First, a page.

I’m not sure there’s any need for a comment, so I’ll stop typing now.
The first of my friends to use “scullion” in a message to me today will be called a “contumely bodkin”, and no mistake.
Another Savage Chicken on the money.
We may have safeguarded some trees and be fighting library closures, but there are so many other areas of vulnerability left open, so many other pleasures that can be redefined in terms of monetary value and tax revenue. Every day, voters arrogantly use doorknobs without paying any kind of fee. Conversations are thoughtlessly carried on using copyrighted brand names, privately generated phrases and words that could and should be registered properly with clearly defined owners who can benefit from their regulated exploitation.
I will continue to hum, whistle and put my hands in my trouser pockets. Rebel, that’s me.
Another one on the button.
Tip o’the hat to Wai-Lun Tsang (@mogwailun) via Twitter.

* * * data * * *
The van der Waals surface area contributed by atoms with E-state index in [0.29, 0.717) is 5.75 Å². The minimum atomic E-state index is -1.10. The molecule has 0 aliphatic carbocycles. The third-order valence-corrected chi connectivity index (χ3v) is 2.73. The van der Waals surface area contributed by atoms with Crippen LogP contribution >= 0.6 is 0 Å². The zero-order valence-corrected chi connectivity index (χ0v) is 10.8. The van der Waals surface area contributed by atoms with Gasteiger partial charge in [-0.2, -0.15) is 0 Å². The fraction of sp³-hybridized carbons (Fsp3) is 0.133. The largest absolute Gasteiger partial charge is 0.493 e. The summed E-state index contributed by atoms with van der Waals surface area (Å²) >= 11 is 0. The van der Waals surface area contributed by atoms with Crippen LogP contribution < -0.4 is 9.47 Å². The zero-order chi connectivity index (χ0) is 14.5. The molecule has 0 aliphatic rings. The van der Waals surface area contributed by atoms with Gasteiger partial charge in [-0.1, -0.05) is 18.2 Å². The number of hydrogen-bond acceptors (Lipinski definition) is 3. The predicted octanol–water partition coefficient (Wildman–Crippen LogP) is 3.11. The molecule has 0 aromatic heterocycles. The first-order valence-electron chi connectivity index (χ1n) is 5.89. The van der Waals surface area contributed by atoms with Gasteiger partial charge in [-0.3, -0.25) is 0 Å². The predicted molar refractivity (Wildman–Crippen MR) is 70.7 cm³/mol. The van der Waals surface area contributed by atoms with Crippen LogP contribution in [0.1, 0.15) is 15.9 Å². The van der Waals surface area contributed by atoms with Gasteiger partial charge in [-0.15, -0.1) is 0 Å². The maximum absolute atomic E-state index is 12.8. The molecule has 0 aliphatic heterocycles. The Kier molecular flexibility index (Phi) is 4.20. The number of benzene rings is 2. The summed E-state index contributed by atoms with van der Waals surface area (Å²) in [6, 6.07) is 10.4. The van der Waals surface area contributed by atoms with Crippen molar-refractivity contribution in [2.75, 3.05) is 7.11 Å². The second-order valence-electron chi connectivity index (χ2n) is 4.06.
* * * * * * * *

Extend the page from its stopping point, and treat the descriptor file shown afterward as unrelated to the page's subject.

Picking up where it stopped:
Have you inadvertently let the smoke out of the wires on your classic British car? This, then, is the solution to your problem!
While reading up about “magic smoke” — just type it into Wikipedia for an explanation — I discover that the concept predates the invention of the silicon chip. In fact, smoke was an important part of the wiring harness and electrical systems of most British cars of the 1950s and 1960s.
Do take some time to read the Q&A section. Much would not disgrace a Goon Show script.
Every now and then, Doug hits a home run.
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